The Gulag Archipelago
|Original title||Архипелаг ГУЛАГ|
Geneviève Johannet, José Johannet, Nikita Struve (French)|
Thomas P. Whitney (English)
|Publisher||Éditions du Seuil|
Published in English
|Media type||Print (Hardback & Paperback)|
|LC Class||HV9713 .S6413 1974|
The Gulag Archipelago (Russian: Архипелаг ГУЛАГ, Arkhipelag GULAG) is a book by Aleksandr Solzhenitsyn about the Soviet forced labor camp system. The three-volume book is a narrative relying on eyewitness testimony and primary research material, as well as the author's own experiences as a prisoner in a gulag labor camp. Written between 1958 and 1968, it was published in the West in 1973 and, thereafter, circulated in samizdat (underground publication) form in the Soviet Union until its appearance in the Russian literary journal, Novy Mir, in 1989, in which a third of the work was published over three issues.
GULag or Gulág is an acronym for the Russian term Glavnoye Upravleniye ispravitelno-trudovyh Lagerey (Главное Управление Исправительно-трудовых Лагерей), or "Chief Administration of Corrective Labour Camps", the bureaucratic name of the governing board of the Soviet labour camp system, and by metonymy, the camp system itself. The original Russian title of the book is Arkhipelag GuLag, the rhyme supporting the underlying metaphor deployed throughout the work. The word archipelago compares the system of labor camps spread across the Soviet Union with a vast "chain of islands", known only to those who were fated to visit them.
Since the dissolution of the Soviet Union and the formation of the Russian Federation, The Gulag Archipelago has been officially published, and it has been included in the high school program in Russia as mandatory reading since 2009.
Structure and factual basis
Structurally, the text comprises seven sections divided (in most printed editions) into three volumes: parts 1–2, parts 3–4, and parts 5–7. At one level, the Gulag Archipelago traces the history of the system of forced labor camps that existed in the Soviet Union from 1918 to 1956, starting with V.I. Lenin's original decrees shortly after the October Revolution establishing the legal and practical framework for a series of camps where political prisoners and ordinary criminals would be sentenced to forced labor.Note 1 It describes and discusses the waves of purges, assembling the show trials in context of the development of the greater Gulag system with particular attention to the legal and bureaucratic development.
The legal and historical narrative ends in 1956, the time of Nikita Khrushchev's Secret Speech at the 20th Party Congress of 1956 denouncing Stalin's personality cult, his autocratic power, and the surveillance that pervaded the Stalin era. Though the speech was not published in the USSR for a long time, it was a break with the most atrocious practices of the Gulag system; Solzhenitsyn was aware, however, that the outlines of the system had survived and could be revived and expanded by future leaders.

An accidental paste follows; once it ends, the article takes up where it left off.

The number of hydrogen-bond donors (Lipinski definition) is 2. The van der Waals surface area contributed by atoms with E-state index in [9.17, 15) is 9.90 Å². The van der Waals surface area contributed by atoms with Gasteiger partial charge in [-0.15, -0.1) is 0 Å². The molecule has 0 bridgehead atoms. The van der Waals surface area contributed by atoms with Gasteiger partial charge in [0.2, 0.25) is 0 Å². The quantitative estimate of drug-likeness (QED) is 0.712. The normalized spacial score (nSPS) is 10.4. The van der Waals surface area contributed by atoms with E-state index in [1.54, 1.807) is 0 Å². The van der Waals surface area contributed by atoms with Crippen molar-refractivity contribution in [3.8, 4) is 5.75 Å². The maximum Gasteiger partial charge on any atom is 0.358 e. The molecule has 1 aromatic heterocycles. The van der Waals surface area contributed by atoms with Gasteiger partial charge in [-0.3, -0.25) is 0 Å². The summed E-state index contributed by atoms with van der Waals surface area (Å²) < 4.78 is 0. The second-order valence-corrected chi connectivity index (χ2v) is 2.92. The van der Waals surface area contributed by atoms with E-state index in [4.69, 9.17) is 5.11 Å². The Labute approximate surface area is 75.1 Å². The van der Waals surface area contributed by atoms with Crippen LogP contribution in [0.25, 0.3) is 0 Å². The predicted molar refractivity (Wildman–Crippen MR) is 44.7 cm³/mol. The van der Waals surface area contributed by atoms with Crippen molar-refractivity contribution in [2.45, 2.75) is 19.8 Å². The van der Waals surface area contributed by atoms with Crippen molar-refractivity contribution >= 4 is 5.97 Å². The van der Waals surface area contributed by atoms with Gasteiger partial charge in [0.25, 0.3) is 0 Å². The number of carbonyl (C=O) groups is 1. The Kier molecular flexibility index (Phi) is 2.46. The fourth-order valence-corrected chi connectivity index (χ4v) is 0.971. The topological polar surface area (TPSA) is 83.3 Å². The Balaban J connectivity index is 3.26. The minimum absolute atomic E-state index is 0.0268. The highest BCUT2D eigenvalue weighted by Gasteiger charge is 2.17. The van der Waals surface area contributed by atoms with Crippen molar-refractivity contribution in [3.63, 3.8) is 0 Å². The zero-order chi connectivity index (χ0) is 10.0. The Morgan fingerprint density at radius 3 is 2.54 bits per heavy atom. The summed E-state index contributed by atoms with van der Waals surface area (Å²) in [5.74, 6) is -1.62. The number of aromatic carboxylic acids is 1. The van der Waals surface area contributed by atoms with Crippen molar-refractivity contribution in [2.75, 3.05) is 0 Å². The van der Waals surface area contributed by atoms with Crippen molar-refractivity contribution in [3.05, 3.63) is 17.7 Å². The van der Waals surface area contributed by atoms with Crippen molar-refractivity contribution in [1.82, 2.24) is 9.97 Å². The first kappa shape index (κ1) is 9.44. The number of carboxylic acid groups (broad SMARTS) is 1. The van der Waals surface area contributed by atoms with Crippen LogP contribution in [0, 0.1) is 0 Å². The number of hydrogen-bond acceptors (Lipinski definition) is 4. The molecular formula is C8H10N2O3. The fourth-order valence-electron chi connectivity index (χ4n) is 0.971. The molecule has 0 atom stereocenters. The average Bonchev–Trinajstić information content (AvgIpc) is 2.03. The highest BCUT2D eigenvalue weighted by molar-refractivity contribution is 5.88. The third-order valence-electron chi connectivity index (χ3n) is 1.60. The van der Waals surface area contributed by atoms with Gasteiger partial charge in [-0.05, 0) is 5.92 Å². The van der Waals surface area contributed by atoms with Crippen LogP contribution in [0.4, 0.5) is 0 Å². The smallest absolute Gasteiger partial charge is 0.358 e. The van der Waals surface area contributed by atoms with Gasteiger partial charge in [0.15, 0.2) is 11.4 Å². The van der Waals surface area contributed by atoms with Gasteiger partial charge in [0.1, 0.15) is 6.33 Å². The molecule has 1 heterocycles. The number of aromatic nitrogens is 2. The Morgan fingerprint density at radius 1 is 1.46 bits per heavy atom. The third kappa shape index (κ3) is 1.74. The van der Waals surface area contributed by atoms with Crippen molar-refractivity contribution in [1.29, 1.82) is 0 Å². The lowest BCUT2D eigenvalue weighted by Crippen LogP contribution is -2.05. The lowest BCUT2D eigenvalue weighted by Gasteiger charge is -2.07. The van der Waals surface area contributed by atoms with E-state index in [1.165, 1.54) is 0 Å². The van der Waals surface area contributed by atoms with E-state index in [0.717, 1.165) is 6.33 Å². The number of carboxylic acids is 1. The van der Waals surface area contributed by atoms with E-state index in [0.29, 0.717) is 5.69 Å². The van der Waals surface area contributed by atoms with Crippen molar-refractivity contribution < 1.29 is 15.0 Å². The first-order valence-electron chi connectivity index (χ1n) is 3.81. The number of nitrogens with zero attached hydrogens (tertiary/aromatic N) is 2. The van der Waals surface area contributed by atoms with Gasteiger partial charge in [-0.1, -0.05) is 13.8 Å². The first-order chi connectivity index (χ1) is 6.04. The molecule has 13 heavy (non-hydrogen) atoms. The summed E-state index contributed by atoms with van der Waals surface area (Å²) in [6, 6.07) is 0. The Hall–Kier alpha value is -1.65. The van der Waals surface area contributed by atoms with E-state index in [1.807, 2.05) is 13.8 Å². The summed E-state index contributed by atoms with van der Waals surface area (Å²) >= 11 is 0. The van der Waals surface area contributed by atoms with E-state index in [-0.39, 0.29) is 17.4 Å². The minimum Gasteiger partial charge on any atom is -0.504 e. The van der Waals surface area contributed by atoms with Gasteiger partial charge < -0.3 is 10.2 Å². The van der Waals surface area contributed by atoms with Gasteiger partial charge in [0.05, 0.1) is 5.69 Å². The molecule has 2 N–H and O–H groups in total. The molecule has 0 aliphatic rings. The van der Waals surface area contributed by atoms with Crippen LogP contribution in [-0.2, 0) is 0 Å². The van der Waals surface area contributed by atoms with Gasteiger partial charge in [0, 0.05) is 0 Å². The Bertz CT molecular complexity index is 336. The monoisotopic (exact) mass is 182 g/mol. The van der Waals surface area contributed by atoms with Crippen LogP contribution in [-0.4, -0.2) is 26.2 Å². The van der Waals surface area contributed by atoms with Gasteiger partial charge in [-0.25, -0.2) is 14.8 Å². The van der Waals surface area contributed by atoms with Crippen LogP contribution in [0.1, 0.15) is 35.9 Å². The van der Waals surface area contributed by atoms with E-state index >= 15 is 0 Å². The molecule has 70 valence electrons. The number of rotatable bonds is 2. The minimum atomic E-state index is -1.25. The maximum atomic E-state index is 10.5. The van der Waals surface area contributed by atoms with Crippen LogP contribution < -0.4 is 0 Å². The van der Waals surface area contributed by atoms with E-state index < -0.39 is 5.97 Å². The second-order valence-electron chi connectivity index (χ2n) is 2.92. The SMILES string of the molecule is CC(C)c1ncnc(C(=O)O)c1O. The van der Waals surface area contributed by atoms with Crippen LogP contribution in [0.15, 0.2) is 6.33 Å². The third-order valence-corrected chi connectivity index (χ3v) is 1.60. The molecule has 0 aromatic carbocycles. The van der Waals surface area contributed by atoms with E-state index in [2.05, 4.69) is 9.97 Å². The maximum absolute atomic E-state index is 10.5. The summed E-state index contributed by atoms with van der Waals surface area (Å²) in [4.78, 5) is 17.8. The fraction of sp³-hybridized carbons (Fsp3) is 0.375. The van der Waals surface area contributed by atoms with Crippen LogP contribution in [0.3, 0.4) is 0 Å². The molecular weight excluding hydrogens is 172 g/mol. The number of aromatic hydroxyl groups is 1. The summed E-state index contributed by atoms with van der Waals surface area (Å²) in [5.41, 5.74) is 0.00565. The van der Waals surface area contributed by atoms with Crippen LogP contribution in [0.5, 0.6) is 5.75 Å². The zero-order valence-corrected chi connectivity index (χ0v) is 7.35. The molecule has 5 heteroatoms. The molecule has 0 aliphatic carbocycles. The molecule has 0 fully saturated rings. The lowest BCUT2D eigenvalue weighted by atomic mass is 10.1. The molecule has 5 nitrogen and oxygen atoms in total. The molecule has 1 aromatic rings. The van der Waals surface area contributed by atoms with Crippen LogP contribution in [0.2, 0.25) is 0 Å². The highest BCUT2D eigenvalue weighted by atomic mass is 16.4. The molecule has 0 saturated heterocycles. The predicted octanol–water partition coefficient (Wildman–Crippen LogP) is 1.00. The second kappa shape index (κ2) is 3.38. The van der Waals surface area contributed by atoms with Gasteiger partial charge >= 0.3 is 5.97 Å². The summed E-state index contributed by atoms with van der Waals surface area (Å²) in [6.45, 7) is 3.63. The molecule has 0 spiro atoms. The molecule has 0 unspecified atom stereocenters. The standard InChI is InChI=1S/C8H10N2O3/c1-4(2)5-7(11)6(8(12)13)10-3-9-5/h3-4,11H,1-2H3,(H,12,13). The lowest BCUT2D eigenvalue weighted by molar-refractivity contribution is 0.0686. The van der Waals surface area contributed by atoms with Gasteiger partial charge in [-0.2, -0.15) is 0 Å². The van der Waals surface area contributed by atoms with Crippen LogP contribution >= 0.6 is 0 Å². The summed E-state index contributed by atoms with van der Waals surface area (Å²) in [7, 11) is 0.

Despite the efforts by Solzhenitsyn and others to confront the legacy of the Gulag, the realities of the camps remained taboo into the 1980s. While Khrushchev, the Communist Party, and the Soviet Union's supporters in the West viewed the Gulag as a deviation of Stalin, Solzhenitsyn and many among the opposition tended to view it as a systemic fault of Soviet political culture — an inevitable outcome of the Bolshevik political project.
Parallel to this historical and legal narrative, Solzhenitsyn follows the typical course of a zek (a slang term for inmate), derived from the widely used abbreviation "z/k" for "zakliuchennyi" (prisoner) through the Gulag, starting with arrest, show trial, and initial internment; transport to the "archipelago"; treatment of prisoners and general living conditions; slave labor gangs and the technical prison camp system; camp rebellions and strikes (see Kengir uprising); the practice of internal exile following completion of the original prison sentence; and the ultimate (but not guaranteed) release of the prisoner. Along the way, Solzhenitsyn's examination details the trivial and commonplace events of an average prisoner's life, as well as specific and noteworthy events during the history of the Gulag system, including revolts and uprisings.
Solzhenitsyn also waxes philosophical:
"Macbeth's self-justifications were feeble – and his conscience devoured him. Yes, even Iago was a little lamb, too. The imagination and spiritual strength of Shakespeare's evildoers stopped short at a dozen corpses. Because they had no ideology. Ideology – that is what gives evildoing its long-sought justification and gives the evildoer the necessary steadfastness and determination. That is the social theory which helps to make his acts seem good instead of bad in his own and others' eyes.... That was how the agents of the Inquisition fortified their wills: by invoking Christianity; the conquerors of foreign lands, by extolling the grandeur of their Motherland; the colonizers, by civilization; the Nazis, by race; and the Jacobins (early and late), by equality, brotherhood, and the happiness of future generations.... Without evildoers there would have been no Archipelago."— Aleksandr Solzhenitsyn, Chapter 4, p. 173